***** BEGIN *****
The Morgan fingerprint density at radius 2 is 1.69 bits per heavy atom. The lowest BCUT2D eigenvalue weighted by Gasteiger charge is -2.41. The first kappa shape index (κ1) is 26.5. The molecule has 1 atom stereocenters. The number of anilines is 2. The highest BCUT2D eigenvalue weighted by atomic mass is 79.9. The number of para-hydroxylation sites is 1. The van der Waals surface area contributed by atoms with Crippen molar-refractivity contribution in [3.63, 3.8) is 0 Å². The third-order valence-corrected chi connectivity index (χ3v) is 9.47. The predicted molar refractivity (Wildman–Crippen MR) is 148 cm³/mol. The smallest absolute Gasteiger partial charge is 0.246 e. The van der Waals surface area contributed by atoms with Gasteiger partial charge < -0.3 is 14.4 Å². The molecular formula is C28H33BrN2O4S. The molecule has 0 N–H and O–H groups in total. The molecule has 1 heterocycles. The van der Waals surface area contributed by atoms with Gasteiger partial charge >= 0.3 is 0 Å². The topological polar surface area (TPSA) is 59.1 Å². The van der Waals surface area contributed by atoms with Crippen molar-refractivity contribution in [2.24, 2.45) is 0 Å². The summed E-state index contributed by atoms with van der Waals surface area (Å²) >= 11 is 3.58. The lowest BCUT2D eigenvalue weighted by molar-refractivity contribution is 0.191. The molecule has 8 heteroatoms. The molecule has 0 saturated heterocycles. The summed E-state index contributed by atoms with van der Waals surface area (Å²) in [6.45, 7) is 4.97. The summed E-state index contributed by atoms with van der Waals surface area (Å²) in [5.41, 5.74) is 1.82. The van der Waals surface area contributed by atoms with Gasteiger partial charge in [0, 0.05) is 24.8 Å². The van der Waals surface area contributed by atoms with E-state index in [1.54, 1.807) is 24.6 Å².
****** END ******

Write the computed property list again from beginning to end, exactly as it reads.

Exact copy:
The Morgan fingerprint density at radius 2 is 1.69 bits per heavy atom. The lowest BCUT2D eigenvalue weighted by Gasteiger charge is -2.41. The first kappa shape index (κ1) is 26.5. The molecule has 1 atom stereocenters. The number of anilines is 2. The highest BCUT2D eigenvalue weighted by atomic mass is 79.9. The number of para-hydroxylation sites is 1. The van der Waals surface area contributed by atoms with Crippen molar-refractivity contribution in [3.63, 3.8) is 0 Å². The third-order valence-corrected chi connectivity index (χ3v) is 9.47. The predicted molar refractivity (Wildman–Crippen MR) is 148 cm³/mol. The smallest absolute Gasteiger partial charge is 0.246 e. The van der Waals surface area contributed by atoms with Gasteiger partial charge < -0.3 is 14.4 Å². The molecular formula is C28H33BrN2O4S. The molecule has 0 N–H and O–H groups in total. The molecule has 1 heterocycles. The van der Waals surface area contributed by atoms with Gasteiger partial charge >= 0.3 is 0 Å². The topological polar surface area (TPSA) is 59.1 Å². The van der Waals surface area contributed by atoms with Crippen molar-refractivity contribution in [2.24, 2.45) is 0 Å². The summed E-state index contributed by atoms with van der Waals surface area (Å²) >= 11 is 3.58. The lowest BCUT2D eigenvalue weighted by molar-refractivity contribution is 0.191. The molecule has 8 heteroatoms. The molecule has 0 saturated heterocycles. The summed E-state index contributed by atoms with van der Waals surface area (Å²) in [6.45, 7) is 4.97. The summed E-state index contributed by atoms with van der Waals surface area (Å²) in [5.41, 5.74) is 1.82. The van der Waals surface area contributed by atoms with Gasteiger partial charge in [0, 0.05) is 24.8 Å². The van der Waals surface area contributed by atoms with E-state index in [1.54, 1.807) is 24.6 Å².